Building a Great Sales Team

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According to the Pareto Principle, otherwise known as the 80/20 rule, 80% of any output will be generated by 20% of the total input. This means that most of the time, 20% of your sales people produce 80% of your business. How do you improve then on the 80% of hiring mistakes that will be made? Here are some suggestions.


What to Look For


What do you look for when hiring salespeople? If you want to separate the higher achievers from the chaff, you need to look for the following things. First of all, you need people who are 100% capable of accepting responsibility for results, have extreme self-discipline, are goal orientated, honest and don’t take “no” personally. The people you hire also need to have great empathy for the customer and the needs and wants of your clients.


However, finding these traits in a job interview may be difficult. How can you tell what is sincere and what is just a front? Remember, product knowledge can be learned, and experience isn’t always what it’s cracked up to be. So look for people whose resumes, references and, yes, job interviews suggest a strong work ethic with a desire to succeed at whatever they attempt.


Where to Look


Find out where networking events are being held in your community. Go to public seminars on sales topics or go to job fairs. If someone makes a strong impression on you, get a business card or phone number. Build a database of salespeople by networking in the community and meeting people when you’re not interviewing. You will then have a list of candidates to call for interviews when you do hold them. If you have a database set up, then you won’t be tempted to hire the first person to walk through the door because you’re in a difficult spot.


Other Options


Some places to look for sales people can be in your own organization but in other departments. For example, you can interview employees from the stockroom, receiving or shipping departments. These people already know your products from handling the merchandise on the job. For the right people, it’s not too much of a jump to shoot into sales.


You could also hire from your competition. These people already know the ins and outs of sales and knowing how former employers, now competitors, operate will give them a leg up. However, if hired as new employees, they may have difficulty in adjusting to the way your organization does things. They can even nitpick about how their former bosses did things better.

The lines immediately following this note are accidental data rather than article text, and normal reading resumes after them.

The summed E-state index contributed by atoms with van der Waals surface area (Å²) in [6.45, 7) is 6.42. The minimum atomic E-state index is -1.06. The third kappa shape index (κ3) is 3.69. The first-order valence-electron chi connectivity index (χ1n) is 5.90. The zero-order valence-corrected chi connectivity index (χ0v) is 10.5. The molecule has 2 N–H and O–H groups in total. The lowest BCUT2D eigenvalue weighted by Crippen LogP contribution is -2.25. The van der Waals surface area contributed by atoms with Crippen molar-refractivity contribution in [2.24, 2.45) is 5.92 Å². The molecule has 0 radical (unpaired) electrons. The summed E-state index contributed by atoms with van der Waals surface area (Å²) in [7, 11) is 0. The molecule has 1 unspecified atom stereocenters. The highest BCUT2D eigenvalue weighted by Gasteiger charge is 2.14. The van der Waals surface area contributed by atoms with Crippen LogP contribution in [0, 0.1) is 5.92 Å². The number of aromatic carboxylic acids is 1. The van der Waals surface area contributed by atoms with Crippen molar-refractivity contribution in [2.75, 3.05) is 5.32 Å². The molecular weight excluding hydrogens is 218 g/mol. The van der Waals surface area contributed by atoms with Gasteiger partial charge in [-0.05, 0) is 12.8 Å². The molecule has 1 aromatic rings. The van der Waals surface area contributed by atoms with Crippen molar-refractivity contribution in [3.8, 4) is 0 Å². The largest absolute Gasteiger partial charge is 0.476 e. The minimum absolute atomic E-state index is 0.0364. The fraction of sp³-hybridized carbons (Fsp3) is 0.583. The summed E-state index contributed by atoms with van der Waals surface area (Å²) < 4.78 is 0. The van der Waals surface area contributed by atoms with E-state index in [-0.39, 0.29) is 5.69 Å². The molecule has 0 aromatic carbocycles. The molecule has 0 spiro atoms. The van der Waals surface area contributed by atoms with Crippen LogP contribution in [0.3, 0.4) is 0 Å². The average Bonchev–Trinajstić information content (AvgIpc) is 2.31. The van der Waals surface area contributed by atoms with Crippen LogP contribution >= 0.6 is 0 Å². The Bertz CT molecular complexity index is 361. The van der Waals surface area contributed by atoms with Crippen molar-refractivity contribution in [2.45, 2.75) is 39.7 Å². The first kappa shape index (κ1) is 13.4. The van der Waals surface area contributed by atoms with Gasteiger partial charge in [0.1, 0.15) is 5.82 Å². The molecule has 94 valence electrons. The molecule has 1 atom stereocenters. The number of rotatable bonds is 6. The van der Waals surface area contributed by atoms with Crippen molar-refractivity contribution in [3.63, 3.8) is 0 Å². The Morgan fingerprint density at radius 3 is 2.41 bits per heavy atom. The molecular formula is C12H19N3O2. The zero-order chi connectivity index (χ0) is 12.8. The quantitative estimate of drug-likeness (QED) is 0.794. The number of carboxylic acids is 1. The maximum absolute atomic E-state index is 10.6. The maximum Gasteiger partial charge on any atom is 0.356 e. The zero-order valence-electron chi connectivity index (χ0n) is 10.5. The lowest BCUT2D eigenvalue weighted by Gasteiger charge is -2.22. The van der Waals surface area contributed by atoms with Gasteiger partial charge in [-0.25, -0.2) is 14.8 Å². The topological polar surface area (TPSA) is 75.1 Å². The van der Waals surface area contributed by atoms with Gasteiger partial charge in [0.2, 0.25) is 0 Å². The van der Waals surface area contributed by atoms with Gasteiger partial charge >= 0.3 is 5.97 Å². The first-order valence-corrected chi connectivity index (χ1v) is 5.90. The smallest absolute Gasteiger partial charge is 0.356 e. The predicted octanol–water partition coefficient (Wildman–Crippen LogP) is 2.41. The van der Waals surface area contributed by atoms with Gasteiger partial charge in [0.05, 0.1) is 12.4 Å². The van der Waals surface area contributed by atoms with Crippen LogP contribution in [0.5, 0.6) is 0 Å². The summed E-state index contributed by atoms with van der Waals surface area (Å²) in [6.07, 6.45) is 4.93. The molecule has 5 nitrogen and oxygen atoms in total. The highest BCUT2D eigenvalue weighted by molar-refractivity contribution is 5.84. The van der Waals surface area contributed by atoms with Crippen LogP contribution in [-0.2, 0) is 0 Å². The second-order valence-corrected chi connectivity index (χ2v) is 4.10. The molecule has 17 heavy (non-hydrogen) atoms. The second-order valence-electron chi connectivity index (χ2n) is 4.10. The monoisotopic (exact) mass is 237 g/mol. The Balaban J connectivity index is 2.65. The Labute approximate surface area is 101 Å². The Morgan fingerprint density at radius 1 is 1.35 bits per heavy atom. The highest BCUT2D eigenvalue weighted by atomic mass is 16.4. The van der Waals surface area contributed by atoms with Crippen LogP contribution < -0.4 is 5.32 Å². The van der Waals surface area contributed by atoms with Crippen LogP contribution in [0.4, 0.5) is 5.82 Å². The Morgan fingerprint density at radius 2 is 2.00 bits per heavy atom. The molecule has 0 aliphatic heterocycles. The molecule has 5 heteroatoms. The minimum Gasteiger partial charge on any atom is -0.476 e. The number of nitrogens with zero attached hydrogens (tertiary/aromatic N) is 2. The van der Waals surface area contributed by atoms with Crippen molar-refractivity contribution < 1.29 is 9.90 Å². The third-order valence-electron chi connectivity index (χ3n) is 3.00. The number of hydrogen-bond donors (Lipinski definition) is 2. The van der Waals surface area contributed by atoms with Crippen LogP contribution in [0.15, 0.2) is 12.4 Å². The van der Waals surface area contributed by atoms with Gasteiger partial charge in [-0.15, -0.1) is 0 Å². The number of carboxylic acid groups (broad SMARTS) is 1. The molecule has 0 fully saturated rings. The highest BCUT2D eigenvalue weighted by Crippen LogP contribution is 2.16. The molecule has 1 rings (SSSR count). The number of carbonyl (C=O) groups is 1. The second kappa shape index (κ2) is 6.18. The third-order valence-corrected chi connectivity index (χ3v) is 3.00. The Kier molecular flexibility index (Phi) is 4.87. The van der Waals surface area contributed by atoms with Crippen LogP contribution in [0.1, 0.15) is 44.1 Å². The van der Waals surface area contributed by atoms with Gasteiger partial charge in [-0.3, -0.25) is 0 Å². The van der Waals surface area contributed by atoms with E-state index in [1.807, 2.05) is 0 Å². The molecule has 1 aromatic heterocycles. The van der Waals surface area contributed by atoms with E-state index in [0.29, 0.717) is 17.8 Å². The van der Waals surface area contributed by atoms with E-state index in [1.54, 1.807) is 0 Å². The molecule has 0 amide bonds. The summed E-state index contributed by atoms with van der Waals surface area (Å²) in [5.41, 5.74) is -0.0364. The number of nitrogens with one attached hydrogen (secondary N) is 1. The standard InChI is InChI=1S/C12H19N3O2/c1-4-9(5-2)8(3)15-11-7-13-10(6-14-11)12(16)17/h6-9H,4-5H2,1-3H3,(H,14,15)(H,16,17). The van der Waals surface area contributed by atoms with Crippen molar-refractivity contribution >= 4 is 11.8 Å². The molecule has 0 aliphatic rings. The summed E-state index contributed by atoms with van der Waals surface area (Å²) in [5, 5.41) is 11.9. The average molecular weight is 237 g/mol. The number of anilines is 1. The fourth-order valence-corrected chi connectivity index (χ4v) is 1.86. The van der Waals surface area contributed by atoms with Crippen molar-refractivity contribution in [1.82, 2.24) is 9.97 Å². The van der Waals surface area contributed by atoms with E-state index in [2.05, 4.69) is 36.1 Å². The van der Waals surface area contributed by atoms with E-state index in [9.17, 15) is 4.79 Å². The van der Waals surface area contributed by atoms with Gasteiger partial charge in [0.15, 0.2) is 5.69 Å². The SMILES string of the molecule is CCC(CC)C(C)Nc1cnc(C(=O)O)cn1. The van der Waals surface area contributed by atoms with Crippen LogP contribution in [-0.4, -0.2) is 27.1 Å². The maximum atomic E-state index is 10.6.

If expanding, you can look at the go-getters in your current sales staff. This suggestion is not as obvious as it seems, as some companies neglect current employees when expanding. The advantages of using a current employee base are that current salespeople would need less training and would basically only have to be reassigned to the new area.


A great sales staff does best, of course, when the company is good and honest in its dealings. A great sales staff also knows how to meet customers’ needs, wants and expectations. With the right choices, that sales staff can be yours.


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  • Jeff Ruzicka
    Jeff Ruzicka
    Thank you for the comments.  I think personality tests can be helpful but you have to look at qualifying things in everything.  What do I mean?  My test reported that I would do very well in military activities.  I did fine in the military but I did not excel because I didn't really care for it.  There was a truth in it because it also said I'd be a good peace officer which i never tried for but I think it was correct.  My point is don't let personality tests be a limiter.  They have value but so do people.  Thanks again.
    To build a great sales team is always very important.If your team have the knowledge , commitment and love to sell and have gaol and training set for them .They can accomplish the sales performance.
  • Walter O
    Walter O
    Great and true article.
  • Genevieve B
    Genevieve B
    I think I should become a hiring manager because I always been thinking that way all my life.
  • LaSonya T
    LaSonya T
    Do you recommend that employers require sales staff interviewees to take the personality tests?
  • Kathy B
    Kathy B
    Excellent article

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